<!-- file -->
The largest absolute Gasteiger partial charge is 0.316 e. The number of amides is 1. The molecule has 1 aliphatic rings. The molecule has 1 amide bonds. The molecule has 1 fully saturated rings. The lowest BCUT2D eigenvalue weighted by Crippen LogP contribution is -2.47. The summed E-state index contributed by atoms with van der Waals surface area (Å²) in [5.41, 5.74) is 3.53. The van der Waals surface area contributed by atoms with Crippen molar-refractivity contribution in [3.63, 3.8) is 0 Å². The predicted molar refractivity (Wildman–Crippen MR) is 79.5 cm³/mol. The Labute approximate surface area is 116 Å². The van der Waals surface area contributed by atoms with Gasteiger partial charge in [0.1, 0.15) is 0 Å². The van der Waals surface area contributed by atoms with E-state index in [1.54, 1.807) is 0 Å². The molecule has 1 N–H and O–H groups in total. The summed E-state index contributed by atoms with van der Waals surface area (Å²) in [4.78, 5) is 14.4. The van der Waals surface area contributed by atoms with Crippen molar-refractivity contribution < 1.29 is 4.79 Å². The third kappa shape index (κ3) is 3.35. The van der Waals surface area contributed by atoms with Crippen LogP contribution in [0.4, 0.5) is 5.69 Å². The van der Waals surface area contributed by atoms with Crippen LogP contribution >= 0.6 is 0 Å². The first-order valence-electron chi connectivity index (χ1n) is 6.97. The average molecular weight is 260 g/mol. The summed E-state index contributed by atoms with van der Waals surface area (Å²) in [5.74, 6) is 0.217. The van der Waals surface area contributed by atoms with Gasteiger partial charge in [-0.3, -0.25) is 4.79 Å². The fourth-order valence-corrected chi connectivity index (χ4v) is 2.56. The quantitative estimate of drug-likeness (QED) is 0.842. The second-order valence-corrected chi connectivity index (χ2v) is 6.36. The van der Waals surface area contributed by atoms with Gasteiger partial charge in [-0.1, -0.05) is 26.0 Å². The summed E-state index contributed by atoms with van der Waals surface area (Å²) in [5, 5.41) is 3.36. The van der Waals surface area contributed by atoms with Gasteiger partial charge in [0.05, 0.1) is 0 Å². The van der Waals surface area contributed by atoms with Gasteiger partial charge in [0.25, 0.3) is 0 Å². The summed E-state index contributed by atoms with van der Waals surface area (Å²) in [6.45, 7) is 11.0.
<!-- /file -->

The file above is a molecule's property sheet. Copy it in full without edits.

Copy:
The largest absolute Gasteiger partial charge is 0.316 e. The number of amides is 1. The molecule has 1 aliphatic rings. The molecule has 1 amide bonds. The molecule has 1 fully saturated rings. The lowest BCUT2D eigenvalue weighted by Crippen LogP contribution is -2.47. The summed E-state index contributed by atoms with van der Waals surface area (Å²) in [5.41, 5.74) is 3.53. The van der Waals surface area contributed by atoms with Crippen molar-refractivity contribution in [3.63, 3.8) is 0 Å². The predicted molar refractivity (Wildman–Crippen MR) is 79.5 cm³/mol. The Labute approximate surface area is 116 Å². The van der Waals surface area contributed by atoms with Gasteiger partial charge in [0.1, 0.15) is 0 Å². The van der Waals surface area contributed by atoms with E-state index in [1.54, 1.807) is 0 Å². The molecule has 1 N–H and O–H groups in total. The summed E-state index contributed by atoms with van der Waals surface area (Å²) in [4.78, 5) is 14.4. The van der Waals surface area contributed by atoms with Crippen molar-refractivity contribution < 1.29 is 4.79 Å². The third kappa shape index (κ3) is 3.35. The van der Waals surface area contributed by atoms with Crippen LogP contribution in [0.4, 0.5) is 5.69 Å². The van der Waals surface area contributed by atoms with Crippen LogP contribution >= 0.6 is 0 Å². The first-order valence-electron chi connectivity index (χ1n) is 6.97. The average molecular weight is 260 g/mol. The summed E-state index contributed by atoms with van der Waals surface area (Å²) in [5.74, 6) is 0.217. The van der Waals surface area contributed by atoms with Gasteiger partial charge in [-0.3, -0.25) is 4.79 Å². The fourth-order valence-corrected chi connectivity index (χ4v) is 2.56. The quantitative estimate of drug-likeness (QED) is 0.842. The second-order valence-corrected chi connectivity index (χ2v) is 6.36. The van der Waals surface area contributed by atoms with Gasteiger partial charge in [-0.1, -0.05) is 26.0 Å². The summed E-state index contributed by atoms with van der Waals surface area (Å²) in [5, 5.41) is 3.36. The van der Waals surface area contributed by atoms with Gasteiger partial charge in [0.05, 0.1) is 0 Å². The van der Waals surface area contributed by atoms with Gasteiger partial charge in [0.25, 0.3) is 0 Å². The summed E-state index contributed by atoms with van der Waals surface area (Å²) in [6.45, 7) is 11.0.